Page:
The joy of contrasts: freezing hands, icy faces and then a slow warm up in a warm room (ideally bathed in low winter sun) warming up over a steaming hot soup or teatime hot chocolate make winter days a pleasure (this post is by Nicola Baird).
But over the holidays my sister-in-law Kate had to stay indoors far more than the rest of us because she’s breastfeeding her seven week old daughter, Rose. Chilled out as breastfeeding can be, it’s not that much fun sitting still on a snow-draped bench or in the icy outsides we’ve been experiencing recently.
Some slings enable you to breastfeed without the wind chill factor (have a look at slingmeet or the baby wearer sites but it’s still a puzzle to me just how the Anglo Saxons or the Innuit (or anyone without access to our amazingly insulated skiwear) used to manage in the cold winter days.
Playing’s not just for kids. Over the Xmas holiday, a time when my relations take eating big meals slowly to an art form, the children were able to entice their dads out for a sudden burst of runaround in Granny’s garden. I love the photo here because it demonstrates just how much fun playing outside can be if you’re all in the game whatever your age (3-50 in this case) and even if the dads first had to be driven away from football results, newspapers and i-phones.
When my family were holidaying midway between Leeds and Bradford, last summer (part of a holiday house swap with a former work colleague), we were introduced to the pleasures of really quite young children playing unsupervised in the street, or playing out as they call it up North. Every morning two little girls (aged about 7 and 9) would turn up at our house, feign surprise that the normal residents, Freddie, 5 and Elsie, 2, weren’t there and then beg Lola and Nell to go play with them. When we got home I meant to ask my London neighbours if they’d agree for their kids to do the same, but bizarrely there’s been just no time, and few accidental street meetings either, so six months on my promise to let my girls play out more on the pavements has been hollow. They’ve done it, but it’s not half as much fun (or as safe) without a gang of neighbourly friends to enjoy it with you.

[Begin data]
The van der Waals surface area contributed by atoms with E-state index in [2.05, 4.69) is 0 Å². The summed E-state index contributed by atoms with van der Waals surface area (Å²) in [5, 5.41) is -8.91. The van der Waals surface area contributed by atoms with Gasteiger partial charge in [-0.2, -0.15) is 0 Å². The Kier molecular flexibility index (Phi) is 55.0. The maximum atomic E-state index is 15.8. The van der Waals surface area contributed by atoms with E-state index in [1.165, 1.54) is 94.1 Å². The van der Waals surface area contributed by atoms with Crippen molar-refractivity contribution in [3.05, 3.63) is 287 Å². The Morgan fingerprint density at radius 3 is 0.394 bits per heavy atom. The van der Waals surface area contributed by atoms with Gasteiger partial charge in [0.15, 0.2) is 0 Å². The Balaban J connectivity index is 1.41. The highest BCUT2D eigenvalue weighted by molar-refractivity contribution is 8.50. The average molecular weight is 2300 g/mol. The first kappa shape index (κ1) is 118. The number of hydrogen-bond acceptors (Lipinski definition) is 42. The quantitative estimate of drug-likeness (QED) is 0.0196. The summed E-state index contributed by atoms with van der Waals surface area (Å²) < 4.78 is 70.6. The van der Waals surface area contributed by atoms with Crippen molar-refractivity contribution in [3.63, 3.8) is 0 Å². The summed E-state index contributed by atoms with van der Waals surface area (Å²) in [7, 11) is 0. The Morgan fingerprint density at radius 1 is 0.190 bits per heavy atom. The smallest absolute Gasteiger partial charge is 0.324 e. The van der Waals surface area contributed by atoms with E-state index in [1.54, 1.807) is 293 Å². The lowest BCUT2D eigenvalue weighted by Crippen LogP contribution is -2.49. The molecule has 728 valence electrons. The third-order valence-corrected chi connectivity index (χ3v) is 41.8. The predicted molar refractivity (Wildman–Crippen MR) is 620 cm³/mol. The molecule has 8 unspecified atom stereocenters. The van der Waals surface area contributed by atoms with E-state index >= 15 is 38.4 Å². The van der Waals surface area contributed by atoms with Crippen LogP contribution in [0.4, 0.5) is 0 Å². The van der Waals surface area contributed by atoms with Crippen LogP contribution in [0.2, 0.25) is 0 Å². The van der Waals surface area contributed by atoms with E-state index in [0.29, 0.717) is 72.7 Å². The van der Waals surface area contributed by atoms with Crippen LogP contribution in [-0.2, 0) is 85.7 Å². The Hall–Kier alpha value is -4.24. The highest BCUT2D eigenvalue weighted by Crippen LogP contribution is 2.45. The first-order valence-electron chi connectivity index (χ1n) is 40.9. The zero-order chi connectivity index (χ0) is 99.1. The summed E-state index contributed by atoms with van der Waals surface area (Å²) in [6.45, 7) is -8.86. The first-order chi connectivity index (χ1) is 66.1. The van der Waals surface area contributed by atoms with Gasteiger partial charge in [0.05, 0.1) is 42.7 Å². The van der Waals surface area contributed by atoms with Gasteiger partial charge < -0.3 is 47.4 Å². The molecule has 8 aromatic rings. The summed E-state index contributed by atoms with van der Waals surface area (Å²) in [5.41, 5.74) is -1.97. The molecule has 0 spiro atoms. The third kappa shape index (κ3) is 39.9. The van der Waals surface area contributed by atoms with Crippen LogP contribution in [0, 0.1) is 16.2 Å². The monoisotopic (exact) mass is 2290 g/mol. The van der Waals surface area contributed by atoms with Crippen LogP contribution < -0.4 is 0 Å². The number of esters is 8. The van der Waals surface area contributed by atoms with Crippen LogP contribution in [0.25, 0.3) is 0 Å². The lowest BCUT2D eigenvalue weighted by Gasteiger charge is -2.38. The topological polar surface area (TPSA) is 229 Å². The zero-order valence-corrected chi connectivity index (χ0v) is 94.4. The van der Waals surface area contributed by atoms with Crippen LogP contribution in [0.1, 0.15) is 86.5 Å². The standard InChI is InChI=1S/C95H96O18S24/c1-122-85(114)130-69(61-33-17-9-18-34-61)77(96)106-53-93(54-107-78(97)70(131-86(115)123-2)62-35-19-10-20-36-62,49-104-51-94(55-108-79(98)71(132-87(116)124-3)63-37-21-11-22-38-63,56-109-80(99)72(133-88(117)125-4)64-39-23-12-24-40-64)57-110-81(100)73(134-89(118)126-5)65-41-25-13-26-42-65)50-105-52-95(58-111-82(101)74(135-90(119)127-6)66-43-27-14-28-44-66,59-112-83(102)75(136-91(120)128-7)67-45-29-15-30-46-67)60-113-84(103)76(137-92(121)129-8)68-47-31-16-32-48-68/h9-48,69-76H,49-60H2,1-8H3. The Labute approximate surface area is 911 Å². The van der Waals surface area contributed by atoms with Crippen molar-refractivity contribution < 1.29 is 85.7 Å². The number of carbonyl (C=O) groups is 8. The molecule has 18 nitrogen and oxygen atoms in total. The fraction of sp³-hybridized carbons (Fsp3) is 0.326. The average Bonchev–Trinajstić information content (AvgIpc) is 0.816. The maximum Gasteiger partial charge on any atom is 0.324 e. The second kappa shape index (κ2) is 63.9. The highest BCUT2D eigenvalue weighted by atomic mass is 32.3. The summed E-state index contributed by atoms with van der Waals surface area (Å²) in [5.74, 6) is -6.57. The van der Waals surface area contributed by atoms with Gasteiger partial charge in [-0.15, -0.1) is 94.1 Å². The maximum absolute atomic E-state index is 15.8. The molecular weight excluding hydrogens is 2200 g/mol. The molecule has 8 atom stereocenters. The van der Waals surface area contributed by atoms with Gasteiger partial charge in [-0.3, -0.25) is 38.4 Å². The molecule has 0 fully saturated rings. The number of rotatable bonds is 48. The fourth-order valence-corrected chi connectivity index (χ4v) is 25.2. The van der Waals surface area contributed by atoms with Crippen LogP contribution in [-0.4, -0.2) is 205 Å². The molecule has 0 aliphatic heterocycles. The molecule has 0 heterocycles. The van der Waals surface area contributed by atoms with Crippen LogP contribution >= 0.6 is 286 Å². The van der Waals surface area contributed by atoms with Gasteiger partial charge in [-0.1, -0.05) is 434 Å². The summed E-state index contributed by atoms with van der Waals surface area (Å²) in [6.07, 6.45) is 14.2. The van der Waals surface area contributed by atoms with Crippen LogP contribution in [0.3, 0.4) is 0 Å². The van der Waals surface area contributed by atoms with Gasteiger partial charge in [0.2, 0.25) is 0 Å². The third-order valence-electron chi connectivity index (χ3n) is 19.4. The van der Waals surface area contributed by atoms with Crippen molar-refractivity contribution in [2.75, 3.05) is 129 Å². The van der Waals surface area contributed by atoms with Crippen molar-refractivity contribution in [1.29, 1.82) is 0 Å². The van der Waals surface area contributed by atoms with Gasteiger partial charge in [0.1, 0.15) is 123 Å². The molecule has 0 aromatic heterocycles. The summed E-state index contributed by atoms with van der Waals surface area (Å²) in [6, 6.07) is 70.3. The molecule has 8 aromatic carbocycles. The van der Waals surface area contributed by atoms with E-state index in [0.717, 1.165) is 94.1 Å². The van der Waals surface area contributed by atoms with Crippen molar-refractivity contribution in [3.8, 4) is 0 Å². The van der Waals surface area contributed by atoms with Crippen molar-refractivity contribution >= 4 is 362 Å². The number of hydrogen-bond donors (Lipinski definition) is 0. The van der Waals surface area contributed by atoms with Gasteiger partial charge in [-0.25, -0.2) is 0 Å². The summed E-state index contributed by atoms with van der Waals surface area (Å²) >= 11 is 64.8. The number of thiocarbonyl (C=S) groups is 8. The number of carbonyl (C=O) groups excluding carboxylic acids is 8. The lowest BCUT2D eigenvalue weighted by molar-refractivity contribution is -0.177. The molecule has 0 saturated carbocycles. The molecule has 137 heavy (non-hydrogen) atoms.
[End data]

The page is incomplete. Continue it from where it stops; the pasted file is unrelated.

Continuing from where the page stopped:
Snow changes everything. On the day that the first snows fell before Christmas around eight children (including mine) were soon hogging the normally car-owned road, exhilarated by the power of the snowball and proceeded to practice sharp shooting and snow grafitti. For me inside (hanging up washing!) but listening to the sound of laughter in the street was a reminder of the joys spontaneous play brings. It’s not the sort of laughter you hear at a ballet or other after-school class that’s for sure.
Admittedly playing out in the snow tends to end in tears because snowballing turns your fingers icy all too soon. But everyone eventually thawed, the wet gloves were dried by the woodburner (or on the bathroom radiator) and bedtime welcomed. I’ve read reports that say every half hour your child plays outside they will fall asleep 10 minutes earlier. However flawed the timings must seem to those families who just can’t get their kids to sleep, it is obvious that being outside offers memorable, and very happy days.
For any child over five (or good at concentrating) try bedtime or treat reading aloud The Secret Garden (the ultimate playing out contrasting the Yorskhire moors and an abandoned walled garden) as a subtle way of showing children just how fun it is exploring the garden if your street is simply not an option. Here’s a photo of Saskia, 4, and Alfie, 2, children of one of the wonderful contributors to my book Homemade Kids, looking for beans or mini-beasts (depending on their mood!).
There’s also good ideas to create safe, attractive and enjoyable streets – ideal for playful pedestrians – at the Living Streets website.
What are your best tricks for keeping kids and homes warm?